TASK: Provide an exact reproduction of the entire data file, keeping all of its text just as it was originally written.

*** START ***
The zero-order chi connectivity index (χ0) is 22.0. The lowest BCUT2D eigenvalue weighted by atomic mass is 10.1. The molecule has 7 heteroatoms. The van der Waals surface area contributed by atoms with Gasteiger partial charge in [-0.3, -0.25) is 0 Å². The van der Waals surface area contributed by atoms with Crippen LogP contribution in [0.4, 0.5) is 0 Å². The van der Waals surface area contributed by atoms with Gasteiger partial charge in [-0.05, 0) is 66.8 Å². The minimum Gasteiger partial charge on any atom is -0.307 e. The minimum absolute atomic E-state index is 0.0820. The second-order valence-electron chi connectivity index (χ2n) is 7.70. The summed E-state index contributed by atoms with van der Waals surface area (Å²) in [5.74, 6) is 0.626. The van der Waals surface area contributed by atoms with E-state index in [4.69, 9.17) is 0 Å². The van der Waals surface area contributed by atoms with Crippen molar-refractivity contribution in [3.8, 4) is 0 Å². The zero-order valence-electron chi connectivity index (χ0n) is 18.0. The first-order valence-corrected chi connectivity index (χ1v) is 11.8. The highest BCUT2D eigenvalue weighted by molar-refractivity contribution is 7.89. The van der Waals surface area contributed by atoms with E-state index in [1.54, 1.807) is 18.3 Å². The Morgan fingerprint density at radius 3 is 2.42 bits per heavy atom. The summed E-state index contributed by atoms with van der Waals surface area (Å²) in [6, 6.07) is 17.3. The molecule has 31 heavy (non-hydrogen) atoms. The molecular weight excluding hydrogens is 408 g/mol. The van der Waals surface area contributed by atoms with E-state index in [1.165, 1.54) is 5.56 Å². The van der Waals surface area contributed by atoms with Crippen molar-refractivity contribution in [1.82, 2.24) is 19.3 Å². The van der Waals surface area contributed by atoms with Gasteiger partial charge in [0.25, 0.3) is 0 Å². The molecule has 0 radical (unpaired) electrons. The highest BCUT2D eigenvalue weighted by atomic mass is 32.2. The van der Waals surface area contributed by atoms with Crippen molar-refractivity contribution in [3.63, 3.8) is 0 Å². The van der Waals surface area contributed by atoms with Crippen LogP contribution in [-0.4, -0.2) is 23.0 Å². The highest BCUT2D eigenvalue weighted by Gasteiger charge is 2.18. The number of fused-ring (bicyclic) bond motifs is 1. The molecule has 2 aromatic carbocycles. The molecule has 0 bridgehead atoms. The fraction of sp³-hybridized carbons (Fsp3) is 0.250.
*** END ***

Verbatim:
The zero-order chi connectivity index (χ0) is 22.0. The lowest BCUT2D eigenvalue weighted by atomic mass is 10.1. The molecule has 7 heteroatoms. The van der Waals surface area contributed by atoms with Gasteiger partial charge in [-0.3, -0.25) is 0 Å². The van der Waals surface area contributed by atoms with Crippen LogP contribution in [0.4, 0.5) is 0 Å². The van der Waals surface area contributed by atoms with Gasteiger partial charge in [-0.05, 0) is 66.8 Å². The minimum Gasteiger partial charge on any atom is -0.307 e. The minimum absolute atomic E-state index is 0.0820. The second-order valence-electron chi connectivity index (χ2n) is 7.70. The summed E-state index contributed by atoms with van der Waals surface area (Å²) in [5.74, 6) is 0.626. The van der Waals surface area contributed by atoms with E-state index in [4.69, 9.17) is 0 Å². The van der Waals surface area contributed by atoms with Crippen molar-refractivity contribution in [3.8, 4) is 0 Å². The zero-order valence-electron chi connectivity index (χ0n) is 18.0. The first-order valence-corrected chi connectivity index (χ1v) is 11.8. The highest BCUT2D eigenvalue weighted by molar-refractivity contribution is 7.89. The van der Waals surface area contributed by atoms with E-state index in [1.54, 1.807) is 18.3 Å². The Morgan fingerprint density at radius 3 is 2.42 bits per heavy atom. The summed E-state index contributed by atoms with van der Waals surface area (Å²) in [6, 6.07) is 17.3. The molecule has 31 heavy (non-hydrogen) atoms. The molecular weight excluding hydrogens is 408 g/mol. The van der Waals surface area contributed by atoms with E-state index in [1.165, 1.54) is 5.56 Å². The van der Waals surface area contributed by atoms with Crippen molar-refractivity contribution in [1.82, 2.24) is 19.3 Å². The van der Waals surface area contributed by atoms with Gasteiger partial charge in [0.25, 0.3) is 0 Å². The molecule has 0 radical (unpaired) electrons. The highest BCUT2D eigenvalue weighted by atomic mass is 32.2. The van der Waals surface area contributed by atoms with Crippen molar-refractivity contribution in [3.63, 3.8) is 0 Å². The van der Waals surface area contributed by atoms with Crippen LogP contribution in [-0.4, -0.2) is 23.0 Å². The highest BCUT2D eigenvalue weighted by Gasteiger charge is 2.18. The number of fused-ring (bicyclic) bond motifs is 1. The molecule has 2 aromatic carbocycles. The molecule has 0 bridgehead atoms. The fraction of sp³-hybridized carbons (Fsp3) is 0.250.